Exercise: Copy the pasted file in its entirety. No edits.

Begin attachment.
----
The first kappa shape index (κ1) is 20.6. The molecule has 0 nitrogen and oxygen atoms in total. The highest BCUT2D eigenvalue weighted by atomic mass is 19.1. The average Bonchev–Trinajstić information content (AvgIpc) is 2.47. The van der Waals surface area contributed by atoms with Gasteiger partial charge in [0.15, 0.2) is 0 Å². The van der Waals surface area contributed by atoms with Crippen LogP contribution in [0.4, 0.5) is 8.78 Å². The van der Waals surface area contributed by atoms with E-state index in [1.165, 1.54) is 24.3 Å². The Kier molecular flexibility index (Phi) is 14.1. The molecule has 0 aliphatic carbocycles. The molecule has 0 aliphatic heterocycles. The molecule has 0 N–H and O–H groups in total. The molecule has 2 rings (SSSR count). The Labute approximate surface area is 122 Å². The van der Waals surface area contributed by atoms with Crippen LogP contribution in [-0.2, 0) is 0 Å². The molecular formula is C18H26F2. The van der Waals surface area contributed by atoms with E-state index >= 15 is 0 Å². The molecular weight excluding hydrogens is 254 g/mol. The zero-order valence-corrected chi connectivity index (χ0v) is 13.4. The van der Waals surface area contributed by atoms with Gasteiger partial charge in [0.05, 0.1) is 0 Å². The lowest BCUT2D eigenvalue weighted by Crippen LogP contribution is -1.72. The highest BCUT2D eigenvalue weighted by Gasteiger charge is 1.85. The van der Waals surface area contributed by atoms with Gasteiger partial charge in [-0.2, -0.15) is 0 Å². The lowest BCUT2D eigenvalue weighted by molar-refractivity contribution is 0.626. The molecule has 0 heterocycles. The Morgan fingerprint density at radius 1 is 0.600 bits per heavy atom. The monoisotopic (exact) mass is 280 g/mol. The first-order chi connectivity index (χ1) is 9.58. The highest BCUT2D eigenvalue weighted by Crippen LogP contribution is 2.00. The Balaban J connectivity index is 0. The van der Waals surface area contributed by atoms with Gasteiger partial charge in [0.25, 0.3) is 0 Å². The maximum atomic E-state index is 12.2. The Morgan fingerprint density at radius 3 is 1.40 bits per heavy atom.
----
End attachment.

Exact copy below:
The first kappa shape index (κ1) is 20.6. The molecule has 0 nitrogen and oxygen atoms in total. The highest BCUT2D eigenvalue weighted by atomic mass is 19.1. The average Bonchev–Trinajstić information content (AvgIpc) is 2.47. The van der Waals surface area contributed by atoms with Gasteiger partial charge in [0.15, 0.2) is 0 Å². The van der Waals surface area contributed by atoms with Crippen LogP contribution in [0.4, 0.5) is 8.78 Å². The van der Waals surface area contributed by atoms with E-state index in [1.165, 1.54) is 24.3 Å². The Kier molecular flexibility index (Phi) is 14.1. The molecule has 0 aliphatic carbocycles. The molecule has 0 aliphatic heterocycles. The molecule has 0 N–H and O–H groups in total. The molecule has 2 rings (SSSR count). The Labute approximate surface area is 122 Å². The van der Waals surface area contributed by atoms with Crippen LogP contribution in [-0.2, 0) is 0 Å². The molecular formula is C18H26F2. The van der Waals surface area contributed by atoms with E-state index >= 15 is 0 Å². The molecular weight excluding hydrogens is 254 g/mol. The zero-order valence-corrected chi connectivity index (χ0v) is 13.4. The van der Waals surface area contributed by atoms with Gasteiger partial charge in [0.05, 0.1) is 0 Å². The lowest BCUT2D eigenvalue weighted by Crippen LogP contribution is -1.72. The highest BCUT2D eigenvalue weighted by Gasteiger charge is 1.85. The van der Waals surface area contributed by atoms with Gasteiger partial charge in [-0.2, -0.15) is 0 Å². The lowest BCUT2D eigenvalue weighted by molar-refractivity contribution is 0.626. The molecule has 0 heterocycles. The Morgan fingerprint density at radius 1 is 0.600 bits per heavy atom. The monoisotopic (exact) mass is 280 g/mol. The first-order chi connectivity index (χ1) is 9.58. The highest BCUT2D eigenvalue weighted by Crippen LogP contribution is 2.00. The Balaban J connectivity index is 0. The van der Waals surface area contributed by atoms with Gasteiger partial charge in [0.25, 0.3) is 0 Å². The maximum atomic E-state index is 12.2. The Morgan fingerprint density at radius 3 is 1.40 bits per heavy atom.